As the continents drifted northwards at the speed of your growing fingernail Scotland became squeezed into the dry centre of the super-continent Pangaea. By this time, 250 million years ago, the Great Glenside slip fault, which is home to Lochs Ness, Oich, Lochy and Linnhe, had already been created.
Rocks around Loch Ness
As Scotland crossed the equator it was the time of the dinosaurs and then as the continents began to break up and cluster around the north pole, the great ice ages began. Scottish mountains, which would have been Himalayan in size were gradually worn down to the stumps which you see today.
Scotland was still in the grip of the ice twelve thousand years ago, but the main advances were over and the land was beginning to rebound from being depressed into the mantle. The surface of Loch Ness would have been at a similar elevation to sea level, but detailed and thorough examination of the sediments at the northwest end of the loch show no evidence for any incursion of the sea since the last ice age.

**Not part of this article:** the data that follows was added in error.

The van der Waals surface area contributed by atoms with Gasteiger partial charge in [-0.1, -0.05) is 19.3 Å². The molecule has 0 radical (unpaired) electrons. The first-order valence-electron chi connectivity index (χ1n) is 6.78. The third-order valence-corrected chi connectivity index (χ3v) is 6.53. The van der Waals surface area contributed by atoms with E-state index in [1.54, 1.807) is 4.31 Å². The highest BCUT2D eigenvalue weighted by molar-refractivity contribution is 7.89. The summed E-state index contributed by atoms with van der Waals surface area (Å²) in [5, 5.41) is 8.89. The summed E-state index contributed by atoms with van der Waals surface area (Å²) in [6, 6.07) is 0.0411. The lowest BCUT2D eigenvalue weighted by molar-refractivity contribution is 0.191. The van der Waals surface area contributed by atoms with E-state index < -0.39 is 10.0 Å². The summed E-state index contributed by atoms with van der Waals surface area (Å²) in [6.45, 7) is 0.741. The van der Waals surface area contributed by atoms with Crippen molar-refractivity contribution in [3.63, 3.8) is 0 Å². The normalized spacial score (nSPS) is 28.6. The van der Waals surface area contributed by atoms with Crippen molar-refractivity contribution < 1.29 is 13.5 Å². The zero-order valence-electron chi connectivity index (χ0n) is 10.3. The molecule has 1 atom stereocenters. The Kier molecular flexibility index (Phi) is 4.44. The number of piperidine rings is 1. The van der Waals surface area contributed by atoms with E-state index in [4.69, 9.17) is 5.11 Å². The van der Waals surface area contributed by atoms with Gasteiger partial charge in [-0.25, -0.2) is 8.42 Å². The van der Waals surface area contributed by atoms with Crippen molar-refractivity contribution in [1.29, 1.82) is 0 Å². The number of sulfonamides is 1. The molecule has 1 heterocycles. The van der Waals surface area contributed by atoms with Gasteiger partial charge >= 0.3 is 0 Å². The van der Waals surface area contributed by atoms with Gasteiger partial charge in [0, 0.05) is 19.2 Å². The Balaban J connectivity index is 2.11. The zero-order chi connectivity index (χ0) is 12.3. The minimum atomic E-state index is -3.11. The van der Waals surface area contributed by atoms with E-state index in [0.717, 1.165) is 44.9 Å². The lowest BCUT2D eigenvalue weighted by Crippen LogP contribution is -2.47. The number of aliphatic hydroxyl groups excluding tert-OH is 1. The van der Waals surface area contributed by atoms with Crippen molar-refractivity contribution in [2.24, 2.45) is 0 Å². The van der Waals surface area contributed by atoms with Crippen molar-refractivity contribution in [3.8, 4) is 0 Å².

Anything living in Loch Ness today must have arrived from the freezing North Sea up the River Ness after the final retreat of ice, ten to twelve thousand years ago. This automatically eliminates certain Loch Ness monster candidates, primarily the reptiles , amphibians and invertebrates.
Today, without the weight of ice, the land has risen and the surface of the loch would naturally stand at about 42 feet (12.8m) above sea level, but during the building of the Caledonian Canal, completed 1822, Telford built a weir at Loch Dochfour SATPIC 1 raising the level of the loch by 9 feet (3m) and saving the necessity for a lot more excavation to make that area navigable. The mean height of the surface of the loch above sea level is now taken as 51 feet (15.5m) although in recent years the wetter winters may have increased the mean somewhat.